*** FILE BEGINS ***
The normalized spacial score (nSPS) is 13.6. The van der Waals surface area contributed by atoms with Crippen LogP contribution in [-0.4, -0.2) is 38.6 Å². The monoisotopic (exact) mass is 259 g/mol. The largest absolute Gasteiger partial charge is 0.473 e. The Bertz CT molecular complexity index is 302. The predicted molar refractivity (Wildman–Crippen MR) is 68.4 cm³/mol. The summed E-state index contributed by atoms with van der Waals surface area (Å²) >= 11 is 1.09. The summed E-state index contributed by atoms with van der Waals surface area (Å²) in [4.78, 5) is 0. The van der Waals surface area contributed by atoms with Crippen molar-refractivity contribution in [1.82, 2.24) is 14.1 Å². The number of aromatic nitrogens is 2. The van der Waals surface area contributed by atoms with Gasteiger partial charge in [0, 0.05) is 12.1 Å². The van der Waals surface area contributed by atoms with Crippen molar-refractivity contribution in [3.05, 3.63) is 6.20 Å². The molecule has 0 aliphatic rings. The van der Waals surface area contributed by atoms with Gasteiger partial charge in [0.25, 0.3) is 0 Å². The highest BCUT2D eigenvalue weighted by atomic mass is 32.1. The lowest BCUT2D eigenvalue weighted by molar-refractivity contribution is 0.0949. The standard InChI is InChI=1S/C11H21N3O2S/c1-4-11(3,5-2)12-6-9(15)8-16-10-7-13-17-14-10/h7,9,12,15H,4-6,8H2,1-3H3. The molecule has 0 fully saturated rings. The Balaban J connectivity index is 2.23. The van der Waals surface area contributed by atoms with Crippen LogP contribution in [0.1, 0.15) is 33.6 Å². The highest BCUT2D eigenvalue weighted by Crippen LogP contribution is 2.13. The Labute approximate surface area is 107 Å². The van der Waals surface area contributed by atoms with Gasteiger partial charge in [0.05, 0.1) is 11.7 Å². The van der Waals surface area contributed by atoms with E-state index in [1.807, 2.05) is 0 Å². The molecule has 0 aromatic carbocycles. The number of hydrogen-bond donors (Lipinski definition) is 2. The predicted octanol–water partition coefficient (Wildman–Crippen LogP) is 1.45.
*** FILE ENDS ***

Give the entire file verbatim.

The normalized spacial score (nSPS) is 13.6. The van der Waals surface area contributed by atoms with Crippen LogP contribution in [-0.4, -0.2) is 38.6 Å². The monoisotopic (exact) mass is 259 g/mol. The largest absolute Gasteiger partial charge is 0.473 e. The Bertz CT molecular complexity index is 302. The predicted molar refractivity (Wildman–Crippen MR) is 68.4 cm³/mol. The summed E-state index contributed by atoms with van der Waals surface area (Å²) >= 11 is 1.09. The summed E-state index contributed by atoms with van der Waals surface area (Å²) in [4.78, 5) is 0. The van der Waals surface area contributed by atoms with Crippen molar-refractivity contribution in [1.82, 2.24) is 14.1 Å². The number of aromatic nitrogens is 2. The van der Waals surface area contributed by atoms with Gasteiger partial charge in [0, 0.05) is 12.1 Å². The van der Waals surface area contributed by atoms with Crippen molar-refractivity contribution in [3.05, 3.63) is 6.20 Å². The molecule has 0 aliphatic rings. The van der Waals surface area contributed by atoms with Gasteiger partial charge in [0.25, 0.3) is 0 Å². The highest BCUT2D eigenvalue weighted by atomic mass is 32.1. The lowest BCUT2D eigenvalue weighted by molar-refractivity contribution is 0.0949. The standard InChI is InChI=1S/C11H21N3O2S/c1-4-11(3,5-2)12-6-9(15)8-16-10-7-13-17-14-10/h7,9,12,15H,4-6,8H2,1-3H3. The molecule has 0 fully saturated rings. The Balaban J connectivity index is 2.23. The van der Waals surface area contributed by atoms with Crippen LogP contribution in [0.1, 0.15) is 33.6 Å². The highest BCUT2D eigenvalue weighted by Crippen LogP contribution is 2.13. The Labute approximate surface area is 107 Å². The van der Waals surface area contributed by atoms with Gasteiger partial charge in [0.05, 0.1) is 11.7 Å². The van der Waals surface area contributed by atoms with E-state index in [1.807, 2.05) is 0 Å². The molecule has 0 aromatic carbocycles. The number of hydrogen-bond donors (Lipinski definition) is 2. The predicted octanol–water partition coefficient (Wildman–Crippen LogP) is 1.45.